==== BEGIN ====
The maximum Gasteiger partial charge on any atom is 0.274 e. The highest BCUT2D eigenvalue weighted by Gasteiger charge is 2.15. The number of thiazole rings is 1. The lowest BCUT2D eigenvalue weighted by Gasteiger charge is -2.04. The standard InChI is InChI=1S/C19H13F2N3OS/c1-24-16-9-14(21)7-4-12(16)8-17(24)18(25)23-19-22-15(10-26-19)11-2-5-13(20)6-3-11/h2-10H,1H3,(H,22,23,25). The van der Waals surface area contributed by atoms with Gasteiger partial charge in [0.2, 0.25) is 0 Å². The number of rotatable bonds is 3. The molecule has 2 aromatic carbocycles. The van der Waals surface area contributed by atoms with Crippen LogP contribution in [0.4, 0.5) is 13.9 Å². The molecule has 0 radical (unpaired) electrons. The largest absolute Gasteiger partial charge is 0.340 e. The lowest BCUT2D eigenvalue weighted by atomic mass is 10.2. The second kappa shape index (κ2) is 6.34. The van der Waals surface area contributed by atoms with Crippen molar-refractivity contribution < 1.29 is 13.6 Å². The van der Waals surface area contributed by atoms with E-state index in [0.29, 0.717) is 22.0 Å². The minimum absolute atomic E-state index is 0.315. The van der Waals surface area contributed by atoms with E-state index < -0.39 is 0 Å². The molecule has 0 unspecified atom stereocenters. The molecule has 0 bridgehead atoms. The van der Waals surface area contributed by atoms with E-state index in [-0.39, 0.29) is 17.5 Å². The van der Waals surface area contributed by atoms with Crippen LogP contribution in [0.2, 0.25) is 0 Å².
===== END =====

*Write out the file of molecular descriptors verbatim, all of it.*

The maximum Gasteiger partial charge on any atom is 0.274 e. The highest BCUT2D eigenvalue weighted by Gasteiger charge is 2.15. The number of thiazole rings is 1. The lowest BCUT2D eigenvalue weighted by Gasteiger charge is -2.04. The standard InChI is InChI=1S/C19H13F2N3OS/c1-24-16-9-14(21)7-4-12(16)8-17(24)18(25)23-19-22-15(10-26-19)11-2-5-13(20)6-3-11/h2-10H,1H3,(H,22,23,25). The van der Waals surface area contributed by atoms with Gasteiger partial charge in [0.2, 0.25) is 0 Å². The number of rotatable bonds is 3. The molecule has 2 aromatic carbocycles. The van der Waals surface area contributed by atoms with Crippen LogP contribution in [0.4, 0.5) is 13.9 Å². The molecule has 0 radical (unpaired) electrons. The largest absolute Gasteiger partial charge is 0.340 e. The lowest BCUT2D eigenvalue weighted by atomic mass is 10.2. The second kappa shape index (κ2) is 6.34. The van der Waals surface area contributed by atoms with Crippen molar-refractivity contribution < 1.29 is 13.6 Å². The van der Waals surface area contributed by atoms with E-state index in [0.29, 0.717) is 22.0 Å². The minimum absolute atomic E-state index is 0.315. The van der Waals surface area contributed by atoms with E-state index < -0.39 is 0 Å². The molecule has 0 unspecified atom stereocenters. The molecule has 0 bridgehead atoms. The van der Waals surface area contributed by atoms with E-state index in [-0.39, 0.29) is 17.5 Å². The van der Waals surface area contributed by atoms with Crippen LogP contribution in [0.2, 0.25) is 0 Å².